Up top, tap the histogram button to quickly view an RGB or gray scale histogram, useful for evaluating the lighting and exposure. Below that is a magnification tool that you can use to zoom in on your shot and carefully check the focus. To use the tool, drag the white box to the area you want to home in on, then tap the magnification button. Finally, you’ve got a grid tool, for maintaining a specific ratio or viewing the “rule of thirds” grid.
In the bottom-right corner are a big shutter button and settings. Settings is where app options can be tweaked, and that’s also where you’ll find the tools that make dslr controller that much more useful. Head to settings, and you’ll see a mix of app options and advanced tools. There’s a lot to dig into, but here are some of the most noteworthy ones: with DSLR controller, you can choose to store the photos on your android device in addition to your camera. If you absolutely want access to all your shots on your android device, choose to save them there. Otherwise, it’s better to import photos as needed, since saving to both devices could slow things down.
Instead of you needing to manually adjust exposure for HDR shots, DSLR controller will do that for you automatically. It won’t combine those photos for you, but it does expedite the shooting process.
The focus bracketing tool automatically shoots a sequence of photos at various focal lengths that can later be combined to create one photo with a wider focus range. This technique is especially useful with macro photography, but, of course, you’ll need to continue the process of combining the photos on your PC.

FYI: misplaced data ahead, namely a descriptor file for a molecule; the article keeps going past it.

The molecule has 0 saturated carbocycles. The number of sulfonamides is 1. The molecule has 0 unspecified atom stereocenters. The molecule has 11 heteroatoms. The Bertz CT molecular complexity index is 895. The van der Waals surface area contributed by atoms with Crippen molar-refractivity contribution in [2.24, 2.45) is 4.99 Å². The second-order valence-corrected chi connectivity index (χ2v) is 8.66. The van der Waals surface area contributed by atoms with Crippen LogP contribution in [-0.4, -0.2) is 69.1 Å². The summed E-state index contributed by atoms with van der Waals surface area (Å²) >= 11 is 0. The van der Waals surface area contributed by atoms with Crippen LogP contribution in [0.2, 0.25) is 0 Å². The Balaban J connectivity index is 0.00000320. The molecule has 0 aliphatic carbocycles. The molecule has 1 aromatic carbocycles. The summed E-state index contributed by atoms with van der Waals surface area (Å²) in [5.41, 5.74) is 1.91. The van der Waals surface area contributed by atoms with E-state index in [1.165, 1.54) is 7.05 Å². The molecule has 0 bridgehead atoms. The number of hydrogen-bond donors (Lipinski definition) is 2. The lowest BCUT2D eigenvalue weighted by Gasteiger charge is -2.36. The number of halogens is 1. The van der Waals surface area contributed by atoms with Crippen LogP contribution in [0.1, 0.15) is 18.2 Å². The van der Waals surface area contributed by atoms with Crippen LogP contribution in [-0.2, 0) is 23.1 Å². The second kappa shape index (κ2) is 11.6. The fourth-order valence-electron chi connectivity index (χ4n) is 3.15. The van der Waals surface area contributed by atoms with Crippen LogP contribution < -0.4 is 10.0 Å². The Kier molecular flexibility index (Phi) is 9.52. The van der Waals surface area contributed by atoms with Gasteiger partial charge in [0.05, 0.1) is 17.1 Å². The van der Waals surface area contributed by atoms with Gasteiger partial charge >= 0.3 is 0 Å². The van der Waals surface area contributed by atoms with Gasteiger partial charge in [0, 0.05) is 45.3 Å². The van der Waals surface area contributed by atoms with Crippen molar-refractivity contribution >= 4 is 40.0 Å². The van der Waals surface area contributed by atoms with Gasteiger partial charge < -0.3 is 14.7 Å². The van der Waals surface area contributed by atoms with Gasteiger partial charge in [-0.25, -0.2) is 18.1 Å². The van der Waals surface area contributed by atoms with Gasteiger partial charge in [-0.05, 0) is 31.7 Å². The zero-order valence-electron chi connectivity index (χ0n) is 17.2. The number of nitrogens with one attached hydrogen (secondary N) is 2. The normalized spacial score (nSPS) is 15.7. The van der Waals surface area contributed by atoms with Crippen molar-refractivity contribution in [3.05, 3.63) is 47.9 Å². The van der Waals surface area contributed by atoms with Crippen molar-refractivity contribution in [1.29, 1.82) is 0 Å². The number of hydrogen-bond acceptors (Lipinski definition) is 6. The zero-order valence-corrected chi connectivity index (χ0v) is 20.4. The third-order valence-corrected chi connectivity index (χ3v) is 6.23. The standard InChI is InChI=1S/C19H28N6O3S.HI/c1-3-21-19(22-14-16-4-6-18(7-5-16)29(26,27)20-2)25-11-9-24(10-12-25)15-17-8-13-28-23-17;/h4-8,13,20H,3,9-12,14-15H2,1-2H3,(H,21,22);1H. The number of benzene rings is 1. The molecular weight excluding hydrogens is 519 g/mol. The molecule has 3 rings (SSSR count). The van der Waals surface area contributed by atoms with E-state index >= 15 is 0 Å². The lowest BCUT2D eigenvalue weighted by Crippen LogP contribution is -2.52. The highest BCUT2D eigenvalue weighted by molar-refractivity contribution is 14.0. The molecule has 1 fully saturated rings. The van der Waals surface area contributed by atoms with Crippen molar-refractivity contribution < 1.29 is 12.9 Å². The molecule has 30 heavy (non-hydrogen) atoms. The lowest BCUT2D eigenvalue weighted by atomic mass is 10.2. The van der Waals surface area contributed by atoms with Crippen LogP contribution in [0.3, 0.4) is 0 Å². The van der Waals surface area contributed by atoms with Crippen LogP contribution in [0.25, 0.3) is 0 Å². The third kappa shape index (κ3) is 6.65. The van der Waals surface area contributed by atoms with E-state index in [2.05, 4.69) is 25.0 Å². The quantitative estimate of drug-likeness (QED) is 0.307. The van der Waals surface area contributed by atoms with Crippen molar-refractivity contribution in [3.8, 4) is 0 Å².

Normally, if you want to shoot time-lapse images, you’d have to pick up an intervalometer — a tool that automates shooting photos in intervals. But, with this app, there’s a built-in tool that does just that.
The setup screen for the time-lapse tool is a little confusing at first, so you may need to tinker with it a bit to get the hang of it. Essentially, the blocks on the left are “minus” buttons, and the blocks on the right are “plus” buttons. Use them to adjust the elements down the middle of the screen (like interval, shots, and autofocus.) when you’re set, hit “go,” and your camera will start firing without any extra help.
As always, bring extra batteries for your camera, since being connected to your android will draw more power than usual. Likewise, it’s very useful to bring an extra battery for your device (if its battery can be swapped).